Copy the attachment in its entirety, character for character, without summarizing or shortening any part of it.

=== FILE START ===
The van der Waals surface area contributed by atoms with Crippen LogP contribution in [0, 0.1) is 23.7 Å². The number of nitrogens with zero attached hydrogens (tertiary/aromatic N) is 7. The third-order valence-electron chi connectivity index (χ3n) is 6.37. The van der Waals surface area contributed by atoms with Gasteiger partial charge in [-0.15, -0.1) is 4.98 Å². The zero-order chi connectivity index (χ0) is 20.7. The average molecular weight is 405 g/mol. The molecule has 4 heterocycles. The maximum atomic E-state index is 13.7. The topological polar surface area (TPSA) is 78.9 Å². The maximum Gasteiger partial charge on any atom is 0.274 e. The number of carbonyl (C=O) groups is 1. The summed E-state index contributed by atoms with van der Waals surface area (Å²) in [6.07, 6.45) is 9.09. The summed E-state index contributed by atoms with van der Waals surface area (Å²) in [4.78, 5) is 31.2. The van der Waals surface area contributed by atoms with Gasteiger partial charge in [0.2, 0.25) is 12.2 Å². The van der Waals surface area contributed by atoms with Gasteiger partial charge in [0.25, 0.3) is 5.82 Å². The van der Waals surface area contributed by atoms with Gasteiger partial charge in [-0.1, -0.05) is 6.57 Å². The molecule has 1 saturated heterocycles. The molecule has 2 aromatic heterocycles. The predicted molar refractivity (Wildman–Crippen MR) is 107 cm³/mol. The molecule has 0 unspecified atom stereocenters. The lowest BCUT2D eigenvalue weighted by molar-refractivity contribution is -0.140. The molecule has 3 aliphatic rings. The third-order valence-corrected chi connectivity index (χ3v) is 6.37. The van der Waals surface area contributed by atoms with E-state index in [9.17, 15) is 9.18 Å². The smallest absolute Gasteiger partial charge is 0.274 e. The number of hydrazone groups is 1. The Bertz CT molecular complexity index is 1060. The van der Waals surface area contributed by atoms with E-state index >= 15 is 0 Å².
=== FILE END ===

The van der Waals surface area contributed by atoms with Crippen LogP contribution in [0, 0.1) is 23.7 Å². The number of nitrogens with zero attached hydrogens (tertiary/aromatic N) is 7. The third-order valence-electron chi connectivity index (χ3n) is 6.37. The van der Waals surface area contributed by atoms with Gasteiger partial charge in [-0.15, -0.1) is 4.98 Å². The zero-order chi connectivity index (χ0) is 20.7. The average molecular weight is 405 g/mol. The molecule has 4 heterocycles. The maximum atomic E-state index is 13.7. The topological polar surface area (TPSA) is 78.9 Å². The maximum Gasteiger partial charge on any atom is 0.274 e. The number of carbonyl (C=O) groups is 1. The summed E-state index contributed by atoms with van der Waals surface area (Å²) in [6.07, 6.45) is 9.09. The summed E-state index contributed by atoms with van der Waals surface area (Å²) in [4.78, 5) is 31.2. The van der Waals surface area contributed by atoms with Gasteiger partial charge in [0.2, 0.25) is 12.2 Å². The van der Waals surface area contributed by atoms with Gasteiger partial charge in [0.25, 0.3) is 5.82 Å². The van der Waals surface area contributed by atoms with Gasteiger partial charge in [-0.1, -0.05) is 6.57 Å². The molecule has 1 saturated heterocycles. The molecule has 2 aromatic heterocycles. The predicted molar refractivity (Wildman–Crippen MR) is 107 cm³/mol. The molecule has 0 unspecified atom stereocenters. The lowest BCUT2D eigenvalue weighted by molar-refractivity contribution is -0.140. The molecule has 3 aliphatic rings. The third-order valence-corrected chi connectivity index (χ3v) is 6.37. The van der Waals surface area contributed by atoms with E-state index in [9.17, 15) is 9.18 Å². The smallest absolute Gasteiger partial charge is 0.274 e. The number of hydrazone groups is 1. The Bertz CT molecular complexity index is 1060. The van der Waals surface area contributed by atoms with E-state index >= 15 is 0 Å².